Forget last week’s midterm elections. The biggest vote of the year in the automotive industry will come next week when General Motors asks potential investors for a vote of confidence in the amount of $13 billion to fund its return to public trading.
The precise date of the so-called initial public offering, or IPO, has not been confirmed, but it’s widely expected to happen Nov. 18. In the meantime, senior GM managers have fanned out across the globe, trying to win commitments from key investors — potentially including several sovereign wealth funds in the Middle East and even SAIC, GM’s Chinese partner for developing alternative-energy vehicles.
The sales pitch isn’t easy. Investors have long memories, and they remember the General Motors that filed for bankruptcy in June 2009, wiping out billions of dollars in stock and bondholder assets. But money managers are also loath to pass up a good deal, and when it comes to future opportunities GM has a very good story to tell.
“I know a great investment opportunity, and the new GM is just that,” GM chief executive Daniel Akerson said in a video presentation posted on the Internet last week. “We can make significant profit even in today’s difficult environment.”
GM said Wednesday it made $2 billion in the July-September quarter, its third consecutive quarter in the black. That’s all the more impressive when you remember that 2010 was one of the worst years ever for the industry.
Should the industry return to the annual sales peak of 17 million units by mid-decade, as some analysts expect, the automaker’s annual earnings could push north of $13 billion, said GM Chief Financial Officer Chris Liddell.
Better yet, GM stands to benefit from a little-noticed tax ruling handed down last year that will allow it to carry forward huge pre-bankruptcy losses of about $45 billion for up to 20 years.
But whether the car market can regain its past glory is uncertain.
There is a “very realistic” possibility the current sales cycle could peak at substantially less than 17 million vehicles, acknowledged Don Johnson, GM’s sales chief. Even so, the company’s post-bankruptcy business plan is designed to keep the company in the black even if sales fall to 10.5 million, he said.
October sales were good for the industry overall, with an annualized sales rate of around 12 million, but they were especially good for GM, which saw sales rise more than 13 percent year-over-year. At the same time, GM spent less on sales incentives while the company’s average transaction price — what a consumer actually winds up spending on a vehicle — was up by several thousand dollars.
The credit goes to new models like the Chevrolet Equinox and the Buick LaCrosse, which have been in high demand and short supply of late. Perhaps more importantly these cars are winning rave reviews from even the skeptical Consumer Reports magazine, which in its latest issue added a number of GM models to its influential “Recommended Buy” list.
“The big news out of the [Consumer Reports] survey this year is how well GM has done,” David Champion, head of Consumer Reports’ Auto Test Division, said last month in a presentation to the Detroit Automotive Press Association.
Strong sales in North America will be critical to GM’s success, but less so each year. The carmaker now generates about two-thirds of its sales volume outside the United States (though significantly less on a dollar basis). And the numbers are growing each year.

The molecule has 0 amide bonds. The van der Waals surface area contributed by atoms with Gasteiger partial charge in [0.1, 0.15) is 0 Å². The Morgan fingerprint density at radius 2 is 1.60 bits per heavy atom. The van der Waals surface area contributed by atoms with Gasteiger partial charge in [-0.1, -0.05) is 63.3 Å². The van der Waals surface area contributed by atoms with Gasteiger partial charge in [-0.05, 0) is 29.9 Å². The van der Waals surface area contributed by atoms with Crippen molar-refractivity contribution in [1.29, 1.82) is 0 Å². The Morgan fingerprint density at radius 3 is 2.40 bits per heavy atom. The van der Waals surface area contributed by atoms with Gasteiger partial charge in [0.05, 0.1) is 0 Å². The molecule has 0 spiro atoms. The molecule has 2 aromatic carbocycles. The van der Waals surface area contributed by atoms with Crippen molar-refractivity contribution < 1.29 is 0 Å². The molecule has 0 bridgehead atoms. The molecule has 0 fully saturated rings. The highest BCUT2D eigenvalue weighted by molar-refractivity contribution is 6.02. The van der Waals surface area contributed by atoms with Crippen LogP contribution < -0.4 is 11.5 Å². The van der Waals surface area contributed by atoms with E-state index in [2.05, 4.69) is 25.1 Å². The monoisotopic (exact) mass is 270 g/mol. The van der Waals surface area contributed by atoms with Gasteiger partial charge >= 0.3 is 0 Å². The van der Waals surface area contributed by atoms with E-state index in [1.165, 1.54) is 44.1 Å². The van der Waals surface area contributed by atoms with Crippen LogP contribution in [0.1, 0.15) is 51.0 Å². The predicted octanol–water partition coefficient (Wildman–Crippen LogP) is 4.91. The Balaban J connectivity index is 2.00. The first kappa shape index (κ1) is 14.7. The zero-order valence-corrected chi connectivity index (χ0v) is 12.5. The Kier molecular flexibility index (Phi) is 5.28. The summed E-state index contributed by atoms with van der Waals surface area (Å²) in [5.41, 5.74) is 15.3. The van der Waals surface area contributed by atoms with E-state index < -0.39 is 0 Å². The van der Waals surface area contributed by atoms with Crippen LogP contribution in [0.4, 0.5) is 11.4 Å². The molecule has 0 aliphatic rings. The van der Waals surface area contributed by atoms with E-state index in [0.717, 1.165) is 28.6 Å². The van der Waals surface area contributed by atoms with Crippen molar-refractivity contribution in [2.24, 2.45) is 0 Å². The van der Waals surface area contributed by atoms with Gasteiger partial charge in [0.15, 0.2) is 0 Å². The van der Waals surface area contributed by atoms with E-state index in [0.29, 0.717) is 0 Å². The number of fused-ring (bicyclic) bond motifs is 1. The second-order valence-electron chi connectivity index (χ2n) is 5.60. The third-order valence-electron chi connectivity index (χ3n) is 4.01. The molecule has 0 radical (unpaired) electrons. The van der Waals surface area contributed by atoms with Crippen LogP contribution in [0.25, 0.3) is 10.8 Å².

Last month, GM became the first automaker to top 2 million unit sales in a single year in China, and that number could reach 2.5 million before the books are closed on 2010. Meanwhile, GM is entering into a new agreement with long-time partner SAIC, a Chinese automobile manufacturer, that could not only expand its position in China, the world’s largest national car market, but also expand sales in the next boom market, India.
The SAIC deal also underscores the challenges GM faces. SAIC is a partner with GM’s archrival Volkswagen, and the Chinese company is set on building its own brands, which could eventually threaten both of those Western automakers.
There are tremendous opportunities in emerging markets, but equally significant uncertainties. Of course, the same could be said for the rest of the world. Europe is in turmoil, faced with tremendous overcapacity and struggling national economies. Opel, GM’s German-based subsidiary, has picked up some momentum since the company abandoned plans to sell off a controlling stake last year. But a true turnaround is anything but apparent.
Will investors see GM’s glass as half-empty or half-full? The carmaker is riding a middle line. It priced its IPO higher than some of the skeptics among its underwriters had called for. But at $26 to $29 a share, that’s still short of $30 — the so-called “Obama number” that the White House had wanted.
The administration hopes to minimize its losses when it sells off a third of the GM holdings it acquired in return for its $50 billion bailout of the company. The stock offering will reduce the government's stake from 60.1 percent to about 40 percent. Based on the $26 to $29 price range GM has set, the government could lose as much as $5.4 billion on the stock that will be sold off during the IPO. Whether it will lose money when the remaining 40 percent is auctioned off depends on the share price then.
The hope is that the newly public GM shares will ride on the coattails of crosstown rival Ford, which this week has been trading at over $16 a share, its highest level since mid-2004. That’s up from a low point of $1.26 in November 2008.
If GM shares posted even a fraction of that gain, subsequent offerings of the remaining U.S. Treasury shares could actually prove profitable. And that might be the best the current administration could hope for in light of last week’s elections.
(You can read the complete prospectus GM filed with the SEC by clicking here.)